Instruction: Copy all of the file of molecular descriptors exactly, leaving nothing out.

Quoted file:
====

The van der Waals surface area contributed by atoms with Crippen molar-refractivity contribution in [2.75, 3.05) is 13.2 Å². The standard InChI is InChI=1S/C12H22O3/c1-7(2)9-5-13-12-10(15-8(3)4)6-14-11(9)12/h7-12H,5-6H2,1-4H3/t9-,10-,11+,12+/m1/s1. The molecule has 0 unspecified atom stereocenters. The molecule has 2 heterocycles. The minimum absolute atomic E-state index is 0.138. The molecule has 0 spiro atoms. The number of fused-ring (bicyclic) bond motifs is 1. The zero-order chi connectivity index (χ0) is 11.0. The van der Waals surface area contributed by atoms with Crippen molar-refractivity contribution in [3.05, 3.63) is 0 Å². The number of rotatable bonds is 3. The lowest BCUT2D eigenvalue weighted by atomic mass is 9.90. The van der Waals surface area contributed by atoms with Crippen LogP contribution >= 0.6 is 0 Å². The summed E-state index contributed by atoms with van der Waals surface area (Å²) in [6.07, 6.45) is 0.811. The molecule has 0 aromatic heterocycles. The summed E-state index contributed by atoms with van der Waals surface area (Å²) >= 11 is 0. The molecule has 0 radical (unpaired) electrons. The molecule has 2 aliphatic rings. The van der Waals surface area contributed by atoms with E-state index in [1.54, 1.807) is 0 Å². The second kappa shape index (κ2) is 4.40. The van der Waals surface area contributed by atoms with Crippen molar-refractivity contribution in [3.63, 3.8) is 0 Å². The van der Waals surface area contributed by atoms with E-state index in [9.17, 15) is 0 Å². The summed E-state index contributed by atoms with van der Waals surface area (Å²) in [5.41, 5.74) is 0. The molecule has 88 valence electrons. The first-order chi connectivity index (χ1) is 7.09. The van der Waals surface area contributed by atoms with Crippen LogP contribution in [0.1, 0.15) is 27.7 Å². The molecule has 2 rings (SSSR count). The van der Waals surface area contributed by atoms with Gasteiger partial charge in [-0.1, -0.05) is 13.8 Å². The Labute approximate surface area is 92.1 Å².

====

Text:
The van der Waals surface area contributed by atoms with Crippen molar-refractivity contribution in [2.75, 3.05) is 13.2 Å². The standard InChI is InChI=1S/C12H22O3/c1-7(2)9-5-13-12-10(15-8(3)4)6-14-11(9)12/h7-12H,5-6H2,1-4H3/t9-,10-,11+,12+/m1/s1. The molecule has 0 unspecified atom stereocenters. The molecule has 2 heterocycles. The minimum absolute atomic E-state index is 0.138. The molecule has 0 spiro atoms. The number of fused-ring (bicyclic) bond motifs is 1. The zero-order chi connectivity index (χ0) is 11.0. The van der Waals surface area contributed by atoms with Crippen molar-refractivity contribution in [3.05, 3.63) is 0 Å². The number of rotatable bonds is 3. The lowest BCUT2D eigenvalue weighted by atomic mass is 9.90. The van der Waals surface area contributed by atoms with Crippen LogP contribution >= 0.6 is 0 Å². The summed E-state index contributed by atoms with van der Waals surface area (Å²) in [6.07, 6.45) is 0.811. The molecule has 0 aromatic heterocycles. The summed E-state index contributed by atoms with van der Waals surface area (Å²) >= 11 is 0. The molecule has 0 radical (unpaired) electrons. The molecule has 2 aliphatic rings. The van der Waals surface area contributed by atoms with E-state index in [1.54, 1.807) is 0 Å². The second kappa shape index (κ2) is 4.40. The van der Waals surface area contributed by atoms with Crippen molar-refractivity contribution in [3.63, 3.8) is 0 Å². The van der Waals surface area contributed by atoms with E-state index in [9.17, 15) is 0 Å². The summed E-state index contributed by atoms with van der Waals surface area (Å²) in [5.41, 5.74) is 0. The molecule has 88 valence electrons. The first-order chi connectivity index (χ1) is 7.09. The van der Waals surface area contributed by atoms with Crippen LogP contribution in [0.1, 0.15) is 27.7 Å². The molecule has 2 rings (SSSR count). The van der Waals surface area contributed by atoms with Gasteiger partial charge in [-0.1, -0.05) is 13.8 Å². The Labute approximate surface area is 92.1 Å².